Famous Players: 3/3, Publisher: NBM, Available: August 2009.

All-Star Superman Volume One: 2/3, Publisher: DC Comics.

Bernard C. Cormier is, among other things, a freelance writer and broadcaster. E-mail: © Bernard C. Cormier 2009.

Retrospectives On Two Teams of Two

Both of the books reviewed this week have more in common than simply reprinting old sequential art. In their own way, they each focus on a different creative team.

With an introduction by Simon and essays by Mark Evanier, the book acts as a sampler for people unfamiliar with the work of the legendary team. More than 25 stories and other material, originally published between 1940 and 1966, are reprinted within eight chapters. Each chapter is dedicated to a specific genre: superheroes, science fiction, war, romance, crime, western, horror, and humour. Other material includes photos, cover art, and a rare two-page illustrated article on Lenny Bruce from Sick(Vol.1)#2 (October 1960).As anyone can tell after reading its title, The Best of Simon and Kirby is a retrospective of the collaborative comic book efforts of writer Joe Simon (born: 1913) and illustrator Jack Kirby (1917-1994). Together, the two men made their mark on not only comic books but also pop culture in general, as both a team and as individuals. They are best known as the creators of Captain America, Bucky, and Red Skull.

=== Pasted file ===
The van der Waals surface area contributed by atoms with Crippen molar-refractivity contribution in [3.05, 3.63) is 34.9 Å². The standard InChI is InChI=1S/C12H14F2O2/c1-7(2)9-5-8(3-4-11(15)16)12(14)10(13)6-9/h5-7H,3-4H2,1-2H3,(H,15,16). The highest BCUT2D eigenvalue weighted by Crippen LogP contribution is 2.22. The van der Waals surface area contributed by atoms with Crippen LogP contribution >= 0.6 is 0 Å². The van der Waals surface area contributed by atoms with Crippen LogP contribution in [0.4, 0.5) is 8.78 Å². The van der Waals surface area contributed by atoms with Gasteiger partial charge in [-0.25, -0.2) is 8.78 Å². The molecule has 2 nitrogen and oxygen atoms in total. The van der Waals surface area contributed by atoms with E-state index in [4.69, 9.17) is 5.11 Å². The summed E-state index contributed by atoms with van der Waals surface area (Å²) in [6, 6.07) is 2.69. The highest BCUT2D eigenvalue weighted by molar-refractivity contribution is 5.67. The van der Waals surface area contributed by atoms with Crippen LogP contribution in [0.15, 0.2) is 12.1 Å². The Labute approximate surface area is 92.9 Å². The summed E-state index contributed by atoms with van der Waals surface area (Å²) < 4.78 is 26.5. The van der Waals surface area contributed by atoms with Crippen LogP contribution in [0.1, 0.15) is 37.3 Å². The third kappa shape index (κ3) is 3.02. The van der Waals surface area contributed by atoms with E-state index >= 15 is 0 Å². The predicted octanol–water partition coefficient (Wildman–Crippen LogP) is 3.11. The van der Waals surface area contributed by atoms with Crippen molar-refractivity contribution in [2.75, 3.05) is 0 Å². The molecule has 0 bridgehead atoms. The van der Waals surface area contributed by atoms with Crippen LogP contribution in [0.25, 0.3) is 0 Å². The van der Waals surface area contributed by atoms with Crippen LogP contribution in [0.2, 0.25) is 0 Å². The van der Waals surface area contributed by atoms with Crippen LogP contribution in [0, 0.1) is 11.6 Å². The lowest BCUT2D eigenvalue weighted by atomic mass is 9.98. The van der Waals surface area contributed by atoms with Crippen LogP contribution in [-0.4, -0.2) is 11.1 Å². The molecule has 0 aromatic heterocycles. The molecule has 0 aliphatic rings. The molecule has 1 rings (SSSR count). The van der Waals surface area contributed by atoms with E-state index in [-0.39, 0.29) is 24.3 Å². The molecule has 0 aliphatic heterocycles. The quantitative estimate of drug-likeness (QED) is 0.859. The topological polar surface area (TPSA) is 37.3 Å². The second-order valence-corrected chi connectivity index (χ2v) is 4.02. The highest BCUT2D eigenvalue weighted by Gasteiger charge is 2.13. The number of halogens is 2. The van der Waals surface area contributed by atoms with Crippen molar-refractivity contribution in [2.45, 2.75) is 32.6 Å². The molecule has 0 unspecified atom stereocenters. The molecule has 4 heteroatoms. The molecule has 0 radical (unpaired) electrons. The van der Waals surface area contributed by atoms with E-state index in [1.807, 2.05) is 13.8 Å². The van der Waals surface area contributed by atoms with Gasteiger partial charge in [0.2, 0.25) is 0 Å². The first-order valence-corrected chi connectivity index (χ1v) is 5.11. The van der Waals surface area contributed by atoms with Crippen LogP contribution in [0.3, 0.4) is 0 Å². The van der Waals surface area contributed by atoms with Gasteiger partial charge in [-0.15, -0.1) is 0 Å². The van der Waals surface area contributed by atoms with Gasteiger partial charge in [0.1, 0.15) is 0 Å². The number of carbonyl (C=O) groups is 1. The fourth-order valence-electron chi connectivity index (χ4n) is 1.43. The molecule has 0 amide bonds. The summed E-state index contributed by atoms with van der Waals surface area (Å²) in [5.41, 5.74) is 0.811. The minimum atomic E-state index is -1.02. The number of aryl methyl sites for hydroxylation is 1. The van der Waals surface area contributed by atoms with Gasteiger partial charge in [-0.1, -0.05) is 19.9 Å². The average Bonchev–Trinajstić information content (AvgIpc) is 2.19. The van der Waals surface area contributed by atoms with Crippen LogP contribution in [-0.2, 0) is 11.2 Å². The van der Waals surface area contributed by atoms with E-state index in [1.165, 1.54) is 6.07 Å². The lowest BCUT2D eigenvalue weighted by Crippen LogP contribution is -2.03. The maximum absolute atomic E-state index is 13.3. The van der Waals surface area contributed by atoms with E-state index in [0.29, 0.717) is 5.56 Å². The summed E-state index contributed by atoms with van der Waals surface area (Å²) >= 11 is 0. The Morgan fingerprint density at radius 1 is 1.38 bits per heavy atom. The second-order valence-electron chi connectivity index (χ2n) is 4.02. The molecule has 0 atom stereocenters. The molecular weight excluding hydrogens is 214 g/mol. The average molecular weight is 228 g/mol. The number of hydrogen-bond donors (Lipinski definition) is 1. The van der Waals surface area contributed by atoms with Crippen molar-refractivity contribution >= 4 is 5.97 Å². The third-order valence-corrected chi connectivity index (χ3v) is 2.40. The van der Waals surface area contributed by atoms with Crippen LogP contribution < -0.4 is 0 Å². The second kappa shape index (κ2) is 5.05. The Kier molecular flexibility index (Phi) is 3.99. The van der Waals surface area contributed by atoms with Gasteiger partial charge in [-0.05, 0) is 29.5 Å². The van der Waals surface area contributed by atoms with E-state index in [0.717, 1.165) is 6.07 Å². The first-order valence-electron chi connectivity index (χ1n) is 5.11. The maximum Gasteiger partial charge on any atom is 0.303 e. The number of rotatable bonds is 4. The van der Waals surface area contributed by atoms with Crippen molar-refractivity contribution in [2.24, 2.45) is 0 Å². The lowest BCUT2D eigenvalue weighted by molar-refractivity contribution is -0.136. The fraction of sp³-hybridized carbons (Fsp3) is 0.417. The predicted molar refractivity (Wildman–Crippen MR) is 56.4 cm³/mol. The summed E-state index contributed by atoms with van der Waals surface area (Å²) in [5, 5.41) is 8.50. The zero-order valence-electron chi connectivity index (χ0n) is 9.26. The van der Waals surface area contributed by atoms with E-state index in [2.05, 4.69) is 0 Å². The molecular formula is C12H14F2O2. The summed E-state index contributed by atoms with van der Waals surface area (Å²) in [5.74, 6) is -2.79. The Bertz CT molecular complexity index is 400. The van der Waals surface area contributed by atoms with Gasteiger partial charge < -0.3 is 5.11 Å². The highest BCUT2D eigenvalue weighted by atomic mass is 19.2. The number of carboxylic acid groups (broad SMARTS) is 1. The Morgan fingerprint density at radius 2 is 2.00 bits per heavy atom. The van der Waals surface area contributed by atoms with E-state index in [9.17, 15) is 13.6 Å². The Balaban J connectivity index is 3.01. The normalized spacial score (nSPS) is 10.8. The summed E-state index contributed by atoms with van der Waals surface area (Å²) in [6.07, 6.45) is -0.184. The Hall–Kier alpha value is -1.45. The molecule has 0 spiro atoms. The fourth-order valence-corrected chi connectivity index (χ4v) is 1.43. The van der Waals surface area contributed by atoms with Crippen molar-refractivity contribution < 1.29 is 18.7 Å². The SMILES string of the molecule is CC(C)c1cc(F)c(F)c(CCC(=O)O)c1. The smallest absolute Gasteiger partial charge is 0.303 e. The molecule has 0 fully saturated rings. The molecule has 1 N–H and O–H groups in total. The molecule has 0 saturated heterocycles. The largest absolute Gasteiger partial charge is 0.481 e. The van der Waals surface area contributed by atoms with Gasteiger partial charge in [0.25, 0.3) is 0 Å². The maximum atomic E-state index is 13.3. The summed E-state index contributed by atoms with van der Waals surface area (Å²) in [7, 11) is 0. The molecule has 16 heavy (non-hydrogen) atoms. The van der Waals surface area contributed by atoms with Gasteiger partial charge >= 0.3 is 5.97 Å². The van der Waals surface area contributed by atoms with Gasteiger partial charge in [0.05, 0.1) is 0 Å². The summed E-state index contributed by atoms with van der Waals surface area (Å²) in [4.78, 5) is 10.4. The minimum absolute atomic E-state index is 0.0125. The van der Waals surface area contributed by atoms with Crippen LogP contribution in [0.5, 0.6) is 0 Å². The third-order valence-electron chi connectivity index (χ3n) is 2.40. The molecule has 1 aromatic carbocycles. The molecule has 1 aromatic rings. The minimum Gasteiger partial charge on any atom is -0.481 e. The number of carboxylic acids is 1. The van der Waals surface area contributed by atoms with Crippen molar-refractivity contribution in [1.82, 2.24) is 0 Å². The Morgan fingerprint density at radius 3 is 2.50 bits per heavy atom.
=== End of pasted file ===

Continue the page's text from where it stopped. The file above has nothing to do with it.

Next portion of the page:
As expected, some of the stories are better and/or more historically significant than others. Most comic fans will likely enjoy or, at least, appreciate the importance of the inclusion of a few Golden Age Marvel and DC superhero stories.

The most notable of these is "Captain America and The Riddle of The Red Skull" which is the first appearance of the villainous Red Skull. Originally printed in Captain America Comics#1 (March 1941), it's also a curiosity due to the hero's decision to not prevent Skull's death during the climax when he had the chance. (It doesn't really matter because Red Skull was revealed to have faked his death in a later issue anyway).